Station Road, Sidcup

How can we help?

Please fill in this form and we'll get back to you as soon as possible.

Please enter your name
Please enter your email address
Please enter your telephone number
Please enter a question
Please let us know how you heard about us
Please enter the verification code

We’ll only use this information to handle your enquiry and we won’t share it with any third parties. For more details see our Privacy Policy

Bank Mistake - HMRC Still Levy Penalty

When a taxpayer named Mr Coomber sent his cheque by post to HM Revenue and Customs (HMRC) to settle his tax demand, he thought that would be the end of the matter.

He paid the tax bill on 2 February 2016 and, as late as 1 March 2016, HMRC mistakenly told his agent that there was a 'nil' balance on his tax account.

However, on viewing his bank statements in early March, he saw that the cheque had been wrongly dishonoured by the bank on 4 February 2016. He rapidly made another payment to clear his tax account.

The result was a penalty for late payment from HMRC after the payment was credited to his tax account on 17 March 2016.

The payment due was in excess of £18,000 and the penalty was 5 per cent of the tax due after the due date, some £942.

He claimed that the penalty should be discharged because he had a 'reasonable excuse' for the late payment: he genuinely believed the payment had been made.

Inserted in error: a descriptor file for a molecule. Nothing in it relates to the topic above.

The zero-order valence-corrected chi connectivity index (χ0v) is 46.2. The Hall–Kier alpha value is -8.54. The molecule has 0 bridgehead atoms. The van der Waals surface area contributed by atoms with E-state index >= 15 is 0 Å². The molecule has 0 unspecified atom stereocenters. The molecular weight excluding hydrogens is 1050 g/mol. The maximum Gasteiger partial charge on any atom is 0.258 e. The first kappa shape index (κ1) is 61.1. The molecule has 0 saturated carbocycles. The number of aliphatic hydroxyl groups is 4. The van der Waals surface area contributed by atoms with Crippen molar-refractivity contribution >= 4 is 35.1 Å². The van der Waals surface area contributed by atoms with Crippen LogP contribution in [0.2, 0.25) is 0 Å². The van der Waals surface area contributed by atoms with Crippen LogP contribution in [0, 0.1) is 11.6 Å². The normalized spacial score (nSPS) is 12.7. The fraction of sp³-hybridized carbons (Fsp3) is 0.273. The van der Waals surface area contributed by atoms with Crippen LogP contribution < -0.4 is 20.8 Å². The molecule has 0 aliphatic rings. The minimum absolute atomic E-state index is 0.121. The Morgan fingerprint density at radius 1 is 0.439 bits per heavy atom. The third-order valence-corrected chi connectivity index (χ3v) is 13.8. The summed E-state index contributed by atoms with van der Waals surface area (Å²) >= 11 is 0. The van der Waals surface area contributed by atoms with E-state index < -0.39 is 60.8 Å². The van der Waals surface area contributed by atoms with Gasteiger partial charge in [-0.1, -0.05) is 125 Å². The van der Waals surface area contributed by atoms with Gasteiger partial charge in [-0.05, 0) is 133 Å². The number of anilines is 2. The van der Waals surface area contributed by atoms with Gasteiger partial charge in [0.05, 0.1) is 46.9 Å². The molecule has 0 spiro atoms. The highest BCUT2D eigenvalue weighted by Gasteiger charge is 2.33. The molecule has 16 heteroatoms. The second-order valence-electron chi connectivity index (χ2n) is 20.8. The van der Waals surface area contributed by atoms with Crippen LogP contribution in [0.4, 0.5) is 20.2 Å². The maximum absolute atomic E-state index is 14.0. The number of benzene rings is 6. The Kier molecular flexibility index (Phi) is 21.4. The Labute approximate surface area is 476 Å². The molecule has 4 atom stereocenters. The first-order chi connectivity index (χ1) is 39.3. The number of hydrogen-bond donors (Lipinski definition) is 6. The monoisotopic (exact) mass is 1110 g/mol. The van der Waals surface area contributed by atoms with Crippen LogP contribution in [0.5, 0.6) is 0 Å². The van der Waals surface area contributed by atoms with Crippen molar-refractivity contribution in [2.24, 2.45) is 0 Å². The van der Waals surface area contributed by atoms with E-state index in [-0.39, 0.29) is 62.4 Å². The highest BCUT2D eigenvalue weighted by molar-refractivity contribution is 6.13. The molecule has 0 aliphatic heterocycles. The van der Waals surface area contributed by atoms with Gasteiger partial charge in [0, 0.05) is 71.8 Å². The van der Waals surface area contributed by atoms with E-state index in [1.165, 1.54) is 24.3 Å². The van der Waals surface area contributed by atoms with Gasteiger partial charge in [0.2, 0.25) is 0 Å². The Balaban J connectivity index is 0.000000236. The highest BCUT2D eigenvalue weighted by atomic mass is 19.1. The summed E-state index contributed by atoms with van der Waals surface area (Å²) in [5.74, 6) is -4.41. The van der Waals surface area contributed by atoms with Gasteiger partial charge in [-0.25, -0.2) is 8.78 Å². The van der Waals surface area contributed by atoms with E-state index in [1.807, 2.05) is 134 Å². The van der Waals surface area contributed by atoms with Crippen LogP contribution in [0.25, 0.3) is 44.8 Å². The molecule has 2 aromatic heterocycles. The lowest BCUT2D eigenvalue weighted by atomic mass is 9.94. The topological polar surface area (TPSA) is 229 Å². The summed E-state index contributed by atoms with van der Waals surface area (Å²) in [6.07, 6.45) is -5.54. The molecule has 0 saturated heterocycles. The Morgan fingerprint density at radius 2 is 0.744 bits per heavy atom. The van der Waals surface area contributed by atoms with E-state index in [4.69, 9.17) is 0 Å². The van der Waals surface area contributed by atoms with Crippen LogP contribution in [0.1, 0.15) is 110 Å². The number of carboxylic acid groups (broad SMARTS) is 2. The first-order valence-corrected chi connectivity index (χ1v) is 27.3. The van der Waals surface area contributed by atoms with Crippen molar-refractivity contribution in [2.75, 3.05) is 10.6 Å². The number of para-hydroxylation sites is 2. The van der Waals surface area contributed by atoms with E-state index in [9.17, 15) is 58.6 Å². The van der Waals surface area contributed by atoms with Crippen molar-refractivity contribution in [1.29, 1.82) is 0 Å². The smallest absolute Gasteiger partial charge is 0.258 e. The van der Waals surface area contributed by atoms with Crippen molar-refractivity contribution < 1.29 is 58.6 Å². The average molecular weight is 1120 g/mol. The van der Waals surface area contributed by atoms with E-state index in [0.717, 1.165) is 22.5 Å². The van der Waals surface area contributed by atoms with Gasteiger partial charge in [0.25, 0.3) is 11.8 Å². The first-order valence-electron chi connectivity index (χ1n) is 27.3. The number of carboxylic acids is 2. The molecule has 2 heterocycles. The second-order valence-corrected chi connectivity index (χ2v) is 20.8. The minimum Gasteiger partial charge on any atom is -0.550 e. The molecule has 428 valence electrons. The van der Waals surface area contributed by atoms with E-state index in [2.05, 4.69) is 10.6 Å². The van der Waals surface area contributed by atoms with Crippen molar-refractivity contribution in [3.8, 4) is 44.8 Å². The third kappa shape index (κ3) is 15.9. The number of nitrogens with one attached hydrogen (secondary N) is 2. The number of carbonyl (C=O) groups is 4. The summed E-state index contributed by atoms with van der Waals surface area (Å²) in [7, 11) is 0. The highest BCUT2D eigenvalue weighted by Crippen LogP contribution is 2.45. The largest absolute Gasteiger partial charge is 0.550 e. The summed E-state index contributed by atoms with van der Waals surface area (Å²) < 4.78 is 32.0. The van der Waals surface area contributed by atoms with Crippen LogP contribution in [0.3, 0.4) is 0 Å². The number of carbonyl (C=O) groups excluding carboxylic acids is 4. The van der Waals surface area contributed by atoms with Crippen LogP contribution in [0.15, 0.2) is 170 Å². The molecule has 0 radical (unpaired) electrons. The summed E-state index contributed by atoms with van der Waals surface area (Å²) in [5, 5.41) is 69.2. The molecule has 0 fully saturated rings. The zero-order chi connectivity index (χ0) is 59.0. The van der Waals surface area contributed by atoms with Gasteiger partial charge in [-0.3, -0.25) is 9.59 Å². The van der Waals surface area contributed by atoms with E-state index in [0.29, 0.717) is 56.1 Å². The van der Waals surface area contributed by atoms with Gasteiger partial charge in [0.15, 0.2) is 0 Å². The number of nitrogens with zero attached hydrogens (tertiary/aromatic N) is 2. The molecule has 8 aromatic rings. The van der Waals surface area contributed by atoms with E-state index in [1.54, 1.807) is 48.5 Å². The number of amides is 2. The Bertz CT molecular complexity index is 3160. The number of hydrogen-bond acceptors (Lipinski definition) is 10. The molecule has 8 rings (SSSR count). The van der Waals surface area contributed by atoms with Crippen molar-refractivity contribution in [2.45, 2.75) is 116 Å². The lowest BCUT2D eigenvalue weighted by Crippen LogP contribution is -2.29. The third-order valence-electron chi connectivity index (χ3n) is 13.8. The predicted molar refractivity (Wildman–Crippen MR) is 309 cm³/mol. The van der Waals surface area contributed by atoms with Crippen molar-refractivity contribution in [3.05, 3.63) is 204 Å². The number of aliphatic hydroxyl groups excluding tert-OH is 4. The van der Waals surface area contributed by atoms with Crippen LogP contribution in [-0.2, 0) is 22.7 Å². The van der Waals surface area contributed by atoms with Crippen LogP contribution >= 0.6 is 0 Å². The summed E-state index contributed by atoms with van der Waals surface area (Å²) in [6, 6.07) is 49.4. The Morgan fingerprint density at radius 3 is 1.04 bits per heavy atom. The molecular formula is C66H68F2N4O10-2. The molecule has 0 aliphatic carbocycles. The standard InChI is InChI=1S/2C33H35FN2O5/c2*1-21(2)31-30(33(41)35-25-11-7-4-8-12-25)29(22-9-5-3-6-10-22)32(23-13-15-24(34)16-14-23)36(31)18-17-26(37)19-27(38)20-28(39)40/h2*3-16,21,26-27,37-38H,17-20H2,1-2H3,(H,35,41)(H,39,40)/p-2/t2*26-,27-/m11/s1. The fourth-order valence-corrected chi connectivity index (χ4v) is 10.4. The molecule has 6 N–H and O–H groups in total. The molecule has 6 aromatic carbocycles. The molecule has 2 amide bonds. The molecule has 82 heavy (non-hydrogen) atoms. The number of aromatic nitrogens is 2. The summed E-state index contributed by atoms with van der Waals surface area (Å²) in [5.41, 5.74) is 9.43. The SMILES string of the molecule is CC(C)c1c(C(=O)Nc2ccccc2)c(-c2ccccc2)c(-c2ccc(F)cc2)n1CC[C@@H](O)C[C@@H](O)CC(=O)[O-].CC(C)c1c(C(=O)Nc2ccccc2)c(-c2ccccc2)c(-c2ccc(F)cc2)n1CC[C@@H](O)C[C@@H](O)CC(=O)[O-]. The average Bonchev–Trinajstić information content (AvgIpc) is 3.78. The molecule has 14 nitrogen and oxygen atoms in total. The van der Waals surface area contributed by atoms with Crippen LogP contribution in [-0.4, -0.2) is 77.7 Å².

HMRC disagreed. So did the First-tier Tribunal, which ruled that 'it was Mr Coomber's responsibility, as the taxpayer, to make sure that his tax was paid on time. Mr Coomber chose to pay his tax liability by cheque rather than by some other means…which would have given him the immediate knowledge and assurance that the payment had been safely received. Mr Coomber also chose to pay his tax at a very late stage…in doing so, taking a risk that, if anything went wrong with the cheque, or (for example) if it went astray in the post, payment would not be made in time…', concluding that a reasonable taxpayer would have 'phoned the bank to find out whether the big tax cheque had cleared'.

For anyone familiar with the difficulties of dealing with many banks' telephone banking systems, or dealing with HMRC via the Government Gateway, this conclusion may be something of a surprise. However, unless the ruling is successfully appealed, the penalty will stand.

The contents of this article are intended for general information purposes only and shall not be deemed to be, or constitute legal advice. We cannot accept responsibility for any loss as a result of acts or omissions taken in respect of this article.